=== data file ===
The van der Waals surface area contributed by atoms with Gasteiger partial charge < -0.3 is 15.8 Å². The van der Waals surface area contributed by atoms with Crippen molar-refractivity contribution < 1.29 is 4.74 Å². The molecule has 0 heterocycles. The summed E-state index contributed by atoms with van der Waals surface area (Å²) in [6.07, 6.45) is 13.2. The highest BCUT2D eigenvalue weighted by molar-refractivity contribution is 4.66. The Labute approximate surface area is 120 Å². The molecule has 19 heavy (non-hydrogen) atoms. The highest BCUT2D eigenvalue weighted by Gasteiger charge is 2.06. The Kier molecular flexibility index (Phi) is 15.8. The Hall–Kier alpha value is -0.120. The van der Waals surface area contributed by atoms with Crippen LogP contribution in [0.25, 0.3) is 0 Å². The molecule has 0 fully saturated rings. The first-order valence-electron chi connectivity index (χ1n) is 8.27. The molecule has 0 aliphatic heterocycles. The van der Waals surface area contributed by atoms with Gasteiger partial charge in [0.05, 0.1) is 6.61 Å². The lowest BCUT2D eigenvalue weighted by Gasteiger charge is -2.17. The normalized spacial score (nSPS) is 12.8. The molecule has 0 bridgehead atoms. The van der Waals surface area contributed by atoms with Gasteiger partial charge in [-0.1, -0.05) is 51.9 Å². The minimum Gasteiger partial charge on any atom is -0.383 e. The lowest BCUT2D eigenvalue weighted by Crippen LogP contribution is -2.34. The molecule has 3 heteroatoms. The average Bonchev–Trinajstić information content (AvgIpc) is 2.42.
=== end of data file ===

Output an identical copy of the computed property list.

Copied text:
The van der Waals surface area contributed by atoms with Gasteiger partial charge < -0.3 is 15.8 Å². The van der Waals surface area contributed by atoms with Crippen molar-refractivity contribution < 1.29 is 4.74 Å². The molecule has 0 heterocycles. The summed E-state index contributed by atoms with van der Waals surface area (Å²) in [6.07, 6.45) is 13.2. The highest BCUT2D eigenvalue weighted by molar-refractivity contribution is 4.66. The Labute approximate surface area is 120 Å². The molecule has 19 heavy (non-hydrogen) atoms. The highest BCUT2D eigenvalue weighted by Gasteiger charge is 2.06. The Kier molecular flexibility index (Phi) is 15.8. The Hall–Kier alpha value is -0.120. The van der Waals surface area contributed by atoms with Crippen LogP contribution in [0.25, 0.3) is 0 Å². The molecule has 0 fully saturated rings. The first-order valence-electron chi connectivity index (χ1n) is 8.27. The molecule has 0 aliphatic heterocycles. The van der Waals surface area contributed by atoms with Gasteiger partial charge in [0.05, 0.1) is 6.61 Å². The lowest BCUT2D eigenvalue weighted by Gasteiger charge is -2.17. The normalized spacial score (nSPS) is 12.8. The molecule has 0 bridgehead atoms. The van der Waals surface area contributed by atoms with Gasteiger partial charge in [-0.1, -0.05) is 51.9 Å². The minimum Gasteiger partial charge on any atom is -0.383 e. The lowest BCUT2D eigenvalue weighted by Crippen LogP contribution is -2.34. The molecule has 3 heteroatoms. The average Bonchev–Trinajstić information content (AvgIpc) is 2.42.